To prolong battery life of mobile devices, image processing applications often exploit offloading techniques which run some or all of the computations on remote servers. Unfortunately, the existing offloading techniques do not consider the fact that data transmission time and energy consumption of wireless network interfaces exponentially increase when signal strength decreases. In this paper, we propose an adaptive offloading for image processing applications, which considers wireless signal strength. To improve performance and energy efficiency of offloading, we also propose to adaptively exploit local preprocessing (executing image preprocessing on local mobile devices), considering wireless signal strength; the local preprocessing usually reduces the size of transmission image in offloading. Our proposed technique estimates performance and energy consumption of the following three methods, depending on the wireless signal strength: 1) local execution (executing all the computations on the local mobile devices), 2) offloading without local preprocessing, and 3) offloading with local preprocessing. Based on the estimated performance and energy consumption, our technique employs one among the three methods, which is expected to result in the best performance or energy efficiency. In our evaluation on an off-the-shelf smartphone, when a user prefers performance to energy, our proposed technique improves performance by 27.1 percent, compared to the conventional offloading technique that does not consider the signal strength. On the other hand, when a user prefers energy to performance, our proposed technique saves system-wide (not just CPU nor wireless network interface) energy consumption by 26.3 percent, on average, compared to the conventional offloading technique.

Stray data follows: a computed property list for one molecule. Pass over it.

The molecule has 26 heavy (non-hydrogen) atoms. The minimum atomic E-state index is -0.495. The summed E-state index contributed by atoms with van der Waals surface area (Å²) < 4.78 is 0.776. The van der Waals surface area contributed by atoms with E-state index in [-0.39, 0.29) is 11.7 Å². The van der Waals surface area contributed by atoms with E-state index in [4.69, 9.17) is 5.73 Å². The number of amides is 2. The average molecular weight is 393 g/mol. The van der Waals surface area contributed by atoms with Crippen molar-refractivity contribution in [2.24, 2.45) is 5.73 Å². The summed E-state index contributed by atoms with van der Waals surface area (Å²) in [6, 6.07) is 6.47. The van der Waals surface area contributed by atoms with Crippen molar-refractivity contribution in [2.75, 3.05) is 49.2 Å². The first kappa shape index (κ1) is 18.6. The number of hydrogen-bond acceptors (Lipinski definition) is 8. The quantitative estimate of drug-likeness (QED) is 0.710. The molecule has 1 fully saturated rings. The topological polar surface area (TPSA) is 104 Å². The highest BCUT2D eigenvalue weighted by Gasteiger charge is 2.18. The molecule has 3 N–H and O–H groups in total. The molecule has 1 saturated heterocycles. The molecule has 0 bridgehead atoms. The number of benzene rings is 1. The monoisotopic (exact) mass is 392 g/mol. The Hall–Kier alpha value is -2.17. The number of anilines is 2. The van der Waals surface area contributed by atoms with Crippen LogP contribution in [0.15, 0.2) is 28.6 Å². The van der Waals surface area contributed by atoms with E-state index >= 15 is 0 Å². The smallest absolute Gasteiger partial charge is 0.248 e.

Bibliographical noteFunding Information:
This work was supported by Next-Generation Information Computing Development Program through National Research Foundation of Korea (NRF) funded by the Ministry of Science (ICT 2017M3C4A7080243), Samsung Electronics, and Korea University. We would also like to thank the editor and anonymous reviewers for their helpful feedback.
© 1968-2012 IEEE.
- energy management
- image processing
- mobile device
- wireless signal strength
ASJC Scopus subject areas
- Theoretical Computer Science
- Hardware and Architecture
- Computational Theory and Mathematics